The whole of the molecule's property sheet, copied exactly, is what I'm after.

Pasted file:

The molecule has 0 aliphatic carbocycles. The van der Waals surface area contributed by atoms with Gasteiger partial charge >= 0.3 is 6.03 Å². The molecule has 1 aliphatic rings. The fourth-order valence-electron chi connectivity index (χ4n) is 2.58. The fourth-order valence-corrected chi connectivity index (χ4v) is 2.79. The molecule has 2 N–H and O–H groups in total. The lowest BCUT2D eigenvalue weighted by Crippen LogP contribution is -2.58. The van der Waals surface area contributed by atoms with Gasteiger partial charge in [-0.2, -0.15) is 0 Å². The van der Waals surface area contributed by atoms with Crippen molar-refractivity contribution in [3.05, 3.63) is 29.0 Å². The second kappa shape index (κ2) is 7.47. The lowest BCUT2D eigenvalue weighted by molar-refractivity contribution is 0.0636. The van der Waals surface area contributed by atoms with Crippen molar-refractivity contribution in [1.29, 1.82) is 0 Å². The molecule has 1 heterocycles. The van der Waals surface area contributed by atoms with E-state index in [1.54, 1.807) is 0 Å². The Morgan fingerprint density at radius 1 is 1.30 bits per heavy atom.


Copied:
The molecule has 0 aliphatic carbocycles. The van der Waals surface area contributed by atoms with Gasteiger partial charge >= 0.3 is 6.03 Å². The molecule has 1 aliphatic rings. The fourth-order valence-electron chi connectivity index (χ4n) is 2.58. The fourth-order valence-corrected chi connectivity index (χ4v) is 2.79. The molecule has 2 N–H and O–H groups in total. The lowest BCUT2D eigenvalue weighted by Crippen LogP contribution is -2.58. The van der Waals surface area contributed by atoms with Gasteiger partial charge in [-0.2, -0.15) is 0 Å². The van der Waals surface area contributed by atoms with Crippen molar-refractivity contribution in [3.05, 3.63) is 29.0 Å². The second kappa shape index (κ2) is 7.47. The lowest BCUT2D eigenvalue weighted by molar-refractivity contribution is 0.0636. The van der Waals surface area contributed by atoms with Crippen molar-refractivity contribution in [1.29, 1.82) is 0 Å². The molecule has 1 heterocycles. The van der Waals surface area contributed by atoms with E-state index in [1.54, 1.807) is 0 Å². The Morgan fingerprint density at radius 1 is 1.30 bits per heavy atom.